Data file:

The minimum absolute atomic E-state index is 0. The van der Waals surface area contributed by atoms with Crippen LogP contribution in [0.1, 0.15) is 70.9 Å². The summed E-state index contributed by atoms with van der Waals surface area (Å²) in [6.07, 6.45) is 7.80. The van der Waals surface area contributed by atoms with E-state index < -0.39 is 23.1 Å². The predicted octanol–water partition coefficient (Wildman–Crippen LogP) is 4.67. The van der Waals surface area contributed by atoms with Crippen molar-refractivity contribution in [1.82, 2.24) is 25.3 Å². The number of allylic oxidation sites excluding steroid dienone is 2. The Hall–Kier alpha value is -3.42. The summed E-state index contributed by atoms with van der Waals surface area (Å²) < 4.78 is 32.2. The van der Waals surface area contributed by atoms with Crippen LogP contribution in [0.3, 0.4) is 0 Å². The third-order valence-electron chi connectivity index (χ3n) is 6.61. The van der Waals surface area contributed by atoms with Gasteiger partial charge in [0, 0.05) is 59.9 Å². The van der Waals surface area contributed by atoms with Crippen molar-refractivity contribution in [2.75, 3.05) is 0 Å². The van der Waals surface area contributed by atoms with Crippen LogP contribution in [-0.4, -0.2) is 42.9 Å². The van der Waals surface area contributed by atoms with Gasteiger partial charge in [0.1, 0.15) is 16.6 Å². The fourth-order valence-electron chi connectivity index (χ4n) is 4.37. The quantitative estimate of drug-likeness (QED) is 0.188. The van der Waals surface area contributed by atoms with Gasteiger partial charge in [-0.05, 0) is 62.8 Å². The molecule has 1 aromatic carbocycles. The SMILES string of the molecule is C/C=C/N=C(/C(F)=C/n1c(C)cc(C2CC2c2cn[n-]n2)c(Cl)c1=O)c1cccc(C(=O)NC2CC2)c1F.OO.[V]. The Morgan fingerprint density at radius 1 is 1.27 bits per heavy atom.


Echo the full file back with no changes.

The minimum absolute atomic E-state index is 0. The van der Waals surface area contributed by atoms with Crippen LogP contribution in [0.1, 0.15) is 70.9 Å². The summed E-state index contributed by atoms with van der Waals surface area (Å²) in [6.07, 6.45) is 7.80. The van der Waals surface area contributed by atoms with E-state index < -0.39 is 23.1 Å². The predicted octanol–water partition coefficient (Wildman–Crippen LogP) is 4.67. The van der Waals surface area contributed by atoms with Crippen molar-refractivity contribution in [1.82, 2.24) is 25.3 Å². The number of allylic oxidation sites excluding steroid dienone is 2. The Hall–Kier alpha value is -3.42. The summed E-state index contributed by atoms with van der Waals surface area (Å²) < 4.78 is 32.2. The van der Waals surface area contributed by atoms with Crippen LogP contribution in [0.3, 0.4) is 0 Å². The third-order valence-electron chi connectivity index (χ3n) is 6.61. The van der Waals surface area contributed by atoms with Gasteiger partial charge in [0, 0.05) is 59.9 Å². The van der Waals surface area contributed by atoms with Crippen molar-refractivity contribution in [2.75, 3.05) is 0 Å². The van der Waals surface area contributed by atoms with Crippen LogP contribution in [-0.4, -0.2) is 42.9 Å². The van der Waals surface area contributed by atoms with Gasteiger partial charge in [0.1, 0.15) is 16.6 Å². The fourth-order valence-electron chi connectivity index (χ4n) is 4.37. The quantitative estimate of drug-likeness (QED) is 0.188. The van der Waals surface area contributed by atoms with Gasteiger partial charge in [-0.05, 0) is 62.8 Å². The molecule has 1 aromatic carbocycles. The SMILES string of the molecule is C/C=C/N=C(/C(F)=C/n1c(C)cc(C2CC2c2cn[n-]n2)c(Cl)c1=O)c1cccc(C(=O)NC2CC2)c1F.OO.[V]. The Morgan fingerprint density at radius 1 is 1.27 bits per heavy atom.